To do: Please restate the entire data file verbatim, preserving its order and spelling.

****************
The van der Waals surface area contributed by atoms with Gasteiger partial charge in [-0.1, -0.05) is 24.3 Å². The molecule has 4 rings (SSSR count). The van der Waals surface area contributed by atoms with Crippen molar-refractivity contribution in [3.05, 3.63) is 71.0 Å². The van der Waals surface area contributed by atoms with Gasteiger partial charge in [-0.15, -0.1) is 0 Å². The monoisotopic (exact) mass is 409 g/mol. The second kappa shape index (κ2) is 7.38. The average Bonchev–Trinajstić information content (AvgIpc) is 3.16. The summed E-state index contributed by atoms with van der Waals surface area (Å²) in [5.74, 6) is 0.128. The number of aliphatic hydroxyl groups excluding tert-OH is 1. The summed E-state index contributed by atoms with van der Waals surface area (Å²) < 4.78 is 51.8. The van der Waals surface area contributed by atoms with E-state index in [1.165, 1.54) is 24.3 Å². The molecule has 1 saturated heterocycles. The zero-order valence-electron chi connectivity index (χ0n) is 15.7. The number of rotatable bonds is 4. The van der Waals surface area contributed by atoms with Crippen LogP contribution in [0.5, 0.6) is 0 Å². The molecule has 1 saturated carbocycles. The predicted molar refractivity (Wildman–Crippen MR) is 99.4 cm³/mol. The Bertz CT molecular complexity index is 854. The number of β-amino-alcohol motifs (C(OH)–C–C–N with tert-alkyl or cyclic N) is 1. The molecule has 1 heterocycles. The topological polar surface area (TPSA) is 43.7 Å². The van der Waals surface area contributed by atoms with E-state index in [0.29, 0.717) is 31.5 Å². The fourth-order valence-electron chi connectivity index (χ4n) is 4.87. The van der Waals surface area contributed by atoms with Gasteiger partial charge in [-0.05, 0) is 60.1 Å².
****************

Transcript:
The van der Waals surface area contributed by atoms with Gasteiger partial charge in [-0.1, -0.05) is 24.3 Å². The molecule has 4 rings (SSSR count). The van der Waals surface area contributed by atoms with Crippen molar-refractivity contribution in [3.05, 3.63) is 71.0 Å². The van der Waals surface area contributed by atoms with Gasteiger partial charge in [-0.15, -0.1) is 0 Å². The monoisotopic (exact) mass is 409 g/mol. The second kappa shape index (κ2) is 7.38. The average Bonchev–Trinajstić information content (AvgIpc) is 3.16. The summed E-state index contributed by atoms with van der Waals surface area (Å²) in [5.74, 6) is 0.128. The number of aliphatic hydroxyl groups excluding tert-OH is 1. The summed E-state index contributed by atoms with van der Waals surface area (Å²) < 4.78 is 51.8. The van der Waals surface area contributed by atoms with E-state index in [1.165, 1.54) is 24.3 Å². The molecule has 1 saturated heterocycles. The zero-order valence-electron chi connectivity index (χ0n) is 15.7. The number of rotatable bonds is 4. The van der Waals surface area contributed by atoms with Crippen LogP contribution in [0.5, 0.6) is 0 Å². The molecule has 1 saturated carbocycles. The predicted molar refractivity (Wildman–Crippen MR) is 99.4 cm³/mol. The Bertz CT molecular complexity index is 854. The number of β-amino-alcohol motifs (C(OH)–C–C–N with tert-alkyl or cyclic N) is 1. The molecule has 1 heterocycles. The topological polar surface area (TPSA) is 43.7 Å². The van der Waals surface area contributed by atoms with E-state index in [0.29, 0.717) is 31.5 Å². The fourth-order valence-electron chi connectivity index (χ4n) is 4.87. The van der Waals surface area contributed by atoms with Gasteiger partial charge in [-0.05, 0) is 60.1 Å².